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It wasn’t even nine o’clock when the screen on my laptop suddenly froze. From that moment until my last patient left the building, my clinic had no internet. For my part, the day went pretty smoothly, mostly because of some of my own work habits. It also helped that it was a warm, sunny day, and my schedule was on the light side. Others have frowned at my old-fashioned work habits, ...

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It’s a funny world we live in. Lots of people make a handsome living, defining their work and setting their own fees and hours with little or no formal education or certification There are personal and executive coaches, wealth advisers, marketing experts, closet organizers, and all kinds of people offering to help us run our lives. In each of these fields, the expectation is that the provider of such services has his ...

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In business literature, I have seen the phrase “getting paid for who you are instead of what you do.” This implies that some people bring value because of the depth of their knowledge and their appreciation of all the nuances in their field, the authority with which they render their opinion or because of their ability to influence others. This is the antithesis of commoditization. Many industries have become less commoditized ...

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Some drugs are used for indications beyond their original FDA approved ones that make complete sense. I mean, if old seizure medications help nerve pain, it might be reasonable to try new ones for the same purpose if everything else fails. Sometimes the broader use of a medication leads to additional FDA approved indications. One good example is bupropion, Wellbutrin, for smoking cessation. It even got a new name for that indication, Zyban, ...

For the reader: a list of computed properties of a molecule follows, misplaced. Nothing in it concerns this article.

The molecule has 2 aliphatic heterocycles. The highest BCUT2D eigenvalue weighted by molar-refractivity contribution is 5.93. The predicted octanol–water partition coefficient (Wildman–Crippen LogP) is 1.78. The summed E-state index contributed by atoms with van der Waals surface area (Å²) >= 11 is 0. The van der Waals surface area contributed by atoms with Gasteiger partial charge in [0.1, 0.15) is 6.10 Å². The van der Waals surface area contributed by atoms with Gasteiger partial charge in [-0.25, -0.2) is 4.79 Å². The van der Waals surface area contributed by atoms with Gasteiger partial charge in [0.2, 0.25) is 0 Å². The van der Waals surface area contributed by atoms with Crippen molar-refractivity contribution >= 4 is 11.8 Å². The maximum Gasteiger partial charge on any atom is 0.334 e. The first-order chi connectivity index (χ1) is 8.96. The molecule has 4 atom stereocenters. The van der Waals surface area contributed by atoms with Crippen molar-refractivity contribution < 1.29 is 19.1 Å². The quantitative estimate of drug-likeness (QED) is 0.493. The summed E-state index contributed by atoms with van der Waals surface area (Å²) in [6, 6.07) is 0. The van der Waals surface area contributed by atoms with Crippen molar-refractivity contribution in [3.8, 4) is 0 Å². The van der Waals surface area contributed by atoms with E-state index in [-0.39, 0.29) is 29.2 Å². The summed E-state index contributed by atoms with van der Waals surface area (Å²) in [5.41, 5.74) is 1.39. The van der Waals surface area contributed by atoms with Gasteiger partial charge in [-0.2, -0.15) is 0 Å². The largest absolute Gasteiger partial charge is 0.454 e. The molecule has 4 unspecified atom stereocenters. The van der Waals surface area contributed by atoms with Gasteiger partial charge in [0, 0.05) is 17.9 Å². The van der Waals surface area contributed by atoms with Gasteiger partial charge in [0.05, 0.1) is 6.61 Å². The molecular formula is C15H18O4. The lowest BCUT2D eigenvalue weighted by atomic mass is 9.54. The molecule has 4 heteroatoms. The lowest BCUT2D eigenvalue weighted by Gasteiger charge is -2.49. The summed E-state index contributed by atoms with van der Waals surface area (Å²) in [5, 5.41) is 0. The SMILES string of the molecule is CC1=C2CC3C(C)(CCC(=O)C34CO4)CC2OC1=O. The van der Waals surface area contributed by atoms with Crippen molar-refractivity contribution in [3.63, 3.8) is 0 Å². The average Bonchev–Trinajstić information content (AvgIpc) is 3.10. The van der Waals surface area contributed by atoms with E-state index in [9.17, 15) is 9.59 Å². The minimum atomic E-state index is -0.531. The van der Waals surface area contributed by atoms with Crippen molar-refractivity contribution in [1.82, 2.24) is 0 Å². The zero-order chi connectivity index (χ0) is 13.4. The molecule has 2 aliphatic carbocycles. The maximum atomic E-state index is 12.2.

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My first job after residency was in a small mill town in central Maine. I joined two fifty something family doctors, one of whom was the son of the former town doctor. I felt like I was Dr. Kiley on Marcus Welby, MD. I didn't have a motorcycle, but I did have a snazzy SAAB 900. Will was a John Deere man, wore a flannel shirt and listened to A Prairie Home ...

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I keep thinking about the dichotomy between covering a lot of ground and getting to the point. The other day I saw my bosses at one of my clinics stop in their tracks when I suggested that a lot of the things we are measured on as physicians could be turned into standing orders and simply get shifted off my plate. I have just created a letter that anybody can send ...

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I’ve known Pat McCann (identifying information changed) for many years. He carries a diagnosis of COPD and has a preventative and a rescue inhaler, but he has never really had any serious flare-ups. He fell and broke his hip. Then he went to skilled rehab, one of a half dozen near Cityside Hospital. His stay turned longer than expected because he fell, luckily didn’t break anything, but had to go back ...

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Most Saturdays, I join a therapy session down the hall from where I do my walk-in clinic. A patient of mine has a weekly session just before the Alcoholics Anonymous meeting at noon in our big conference room. Last weekend he told my behavioral health colleague that the people in the AA group who have the most solid recovery seemed to be the ones who claimed to carry a lot of ...

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How long does it take to diagnose guttate psoriasis versus pityriasis rosea? Swimmers ear versus a ruptured eardrum? A kidney stone? A urinary tract infection? An ankle sprain? So why is the typical “cycle time,” the time it takes for a patient to get through a clinic such as mine for these kinds of problems, close to an hour? Answer: Mandated screening activities that could actually be done in different ways and ...

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A lot of Americans think they should be able to make an appointment with a specialist on their own, and view the referral from a primary care provider as an unnecessary roadblock. This “system” often doesn’t work, because of the way medical specialties are divided up. If belly pain is due to gallbladder problems you need a general surgeon. If it’s due to pancreas cancer, you need an oncologic surgeon. If the ...